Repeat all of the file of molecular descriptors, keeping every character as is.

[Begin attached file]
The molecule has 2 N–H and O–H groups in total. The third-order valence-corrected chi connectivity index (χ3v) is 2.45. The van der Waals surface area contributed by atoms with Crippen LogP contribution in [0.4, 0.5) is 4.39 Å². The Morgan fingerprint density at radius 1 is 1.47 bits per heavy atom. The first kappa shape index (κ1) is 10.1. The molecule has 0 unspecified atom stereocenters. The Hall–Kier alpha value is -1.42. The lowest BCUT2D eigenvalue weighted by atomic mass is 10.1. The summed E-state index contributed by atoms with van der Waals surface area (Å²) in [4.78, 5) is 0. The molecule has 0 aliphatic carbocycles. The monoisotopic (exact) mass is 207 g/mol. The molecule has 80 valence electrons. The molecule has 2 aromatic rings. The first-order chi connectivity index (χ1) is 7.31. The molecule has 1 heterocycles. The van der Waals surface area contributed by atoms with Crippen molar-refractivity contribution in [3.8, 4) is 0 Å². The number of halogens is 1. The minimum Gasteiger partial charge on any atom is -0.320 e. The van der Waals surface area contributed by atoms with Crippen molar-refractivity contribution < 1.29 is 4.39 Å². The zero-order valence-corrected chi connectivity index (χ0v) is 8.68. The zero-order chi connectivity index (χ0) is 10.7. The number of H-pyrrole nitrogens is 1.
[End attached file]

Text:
The molecule has 2 N–H and O–H groups in total. The third-order valence-corrected chi connectivity index (χ3v) is 2.45. The van der Waals surface area contributed by atoms with Crippen LogP contribution in [0.4, 0.5) is 4.39 Å². The Morgan fingerprint density at radius 1 is 1.47 bits per heavy atom. The first kappa shape index (κ1) is 10.1. The molecule has 0 unspecified atom stereocenters. The Hall–Kier alpha value is -1.42. The lowest BCUT2D eigenvalue weighted by atomic mass is 10.1. The summed E-state index contributed by atoms with van der Waals surface area (Å²) in [4.78, 5) is 0. The molecule has 0 aliphatic carbocycles. The monoisotopic (exact) mass is 207 g/mol. The molecule has 80 valence electrons. The molecule has 2 aromatic rings. The first-order chi connectivity index (χ1) is 7.31. The molecule has 1 heterocycles. The van der Waals surface area contributed by atoms with Crippen molar-refractivity contribution in [3.8, 4) is 0 Å². The number of halogens is 1. The minimum Gasteiger partial charge on any atom is -0.320 e. The van der Waals surface area contributed by atoms with Crippen molar-refractivity contribution < 1.29 is 4.39 Å². The zero-order valence-corrected chi connectivity index (χ0v) is 8.68. The zero-order chi connectivity index (χ0) is 10.7. The number of H-pyrrole nitrogens is 1.